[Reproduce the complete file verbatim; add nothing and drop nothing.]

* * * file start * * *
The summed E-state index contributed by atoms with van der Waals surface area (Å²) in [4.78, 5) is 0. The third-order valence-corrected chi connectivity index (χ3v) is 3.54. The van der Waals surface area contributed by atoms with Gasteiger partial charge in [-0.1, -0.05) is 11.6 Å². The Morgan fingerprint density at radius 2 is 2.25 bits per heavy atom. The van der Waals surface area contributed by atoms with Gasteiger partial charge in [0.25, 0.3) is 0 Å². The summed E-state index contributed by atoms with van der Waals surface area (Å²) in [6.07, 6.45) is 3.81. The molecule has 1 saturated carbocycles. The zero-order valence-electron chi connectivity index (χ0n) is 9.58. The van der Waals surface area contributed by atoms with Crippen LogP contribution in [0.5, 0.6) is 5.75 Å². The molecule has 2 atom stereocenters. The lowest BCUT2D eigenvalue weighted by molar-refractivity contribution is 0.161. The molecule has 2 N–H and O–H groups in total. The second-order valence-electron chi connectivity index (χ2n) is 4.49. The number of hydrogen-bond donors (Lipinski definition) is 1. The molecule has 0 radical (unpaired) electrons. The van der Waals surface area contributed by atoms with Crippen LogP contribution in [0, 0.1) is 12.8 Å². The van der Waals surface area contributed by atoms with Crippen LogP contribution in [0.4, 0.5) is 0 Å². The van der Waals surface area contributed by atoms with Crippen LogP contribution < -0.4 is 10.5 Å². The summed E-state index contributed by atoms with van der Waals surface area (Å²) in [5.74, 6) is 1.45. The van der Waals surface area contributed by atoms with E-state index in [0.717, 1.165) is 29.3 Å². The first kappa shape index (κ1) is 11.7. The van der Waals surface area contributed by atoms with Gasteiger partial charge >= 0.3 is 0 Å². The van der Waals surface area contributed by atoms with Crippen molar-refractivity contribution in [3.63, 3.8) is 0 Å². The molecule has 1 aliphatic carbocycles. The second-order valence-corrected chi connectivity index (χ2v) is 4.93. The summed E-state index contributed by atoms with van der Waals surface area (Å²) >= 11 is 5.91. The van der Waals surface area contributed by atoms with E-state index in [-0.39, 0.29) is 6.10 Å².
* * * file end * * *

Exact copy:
The summed E-state index contributed by atoms with van der Waals surface area (Å²) in [4.78, 5) is 0. The third-order valence-corrected chi connectivity index (χ3v) is 3.54. The van der Waals surface area contributed by atoms with Gasteiger partial charge in [-0.1, -0.05) is 11.6 Å². The Morgan fingerprint density at radius 2 is 2.25 bits per heavy atom. The van der Waals surface area contributed by atoms with Gasteiger partial charge in [0.25, 0.3) is 0 Å². The summed E-state index contributed by atoms with van der Waals surface area (Å²) in [6.07, 6.45) is 3.81. The molecule has 1 saturated carbocycles. The zero-order valence-electron chi connectivity index (χ0n) is 9.58. The van der Waals surface area contributed by atoms with Crippen LogP contribution in [0.5, 0.6) is 5.75 Å². The molecule has 2 atom stereocenters. The lowest BCUT2D eigenvalue weighted by molar-refractivity contribution is 0.161. The molecule has 2 N–H and O–H groups in total. The second-order valence-electron chi connectivity index (χ2n) is 4.49. The number of hydrogen-bond donors (Lipinski definition) is 1. The molecule has 0 radical (unpaired) electrons. The van der Waals surface area contributed by atoms with Crippen LogP contribution in [0, 0.1) is 12.8 Å². The van der Waals surface area contributed by atoms with Crippen LogP contribution in [0.4, 0.5) is 0 Å². The van der Waals surface area contributed by atoms with Crippen LogP contribution < -0.4 is 10.5 Å². The summed E-state index contributed by atoms with van der Waals surface area (Å²) in [5.74, 6) is 1.45. The van der Waals surface area contributed by atoms with E-state index in [0.717, 1.165) is 29.3 Å². The first kappa shape index (κ1) is 11.7. The van der Waals surface area contributed by atoms with Gasteiger partial charge >= 0.3 is 0 Å². The van der Waals surface area contributed by atoms with Crippen molar-refractivity contribution in [3.63, 3.8) is 0 Å². The molecule has 1 aliphatic carbocycles. The second-order valence-corrected chi connectivity index (χ2v) is 4.93. The summed E-state index contributed by atoms with van der Waals surface area (Å²) >= 11 is 5.91. The van der Waals surface area contributed by atoms with E-state index in [-0.39, 0.29) is 6.10 Å².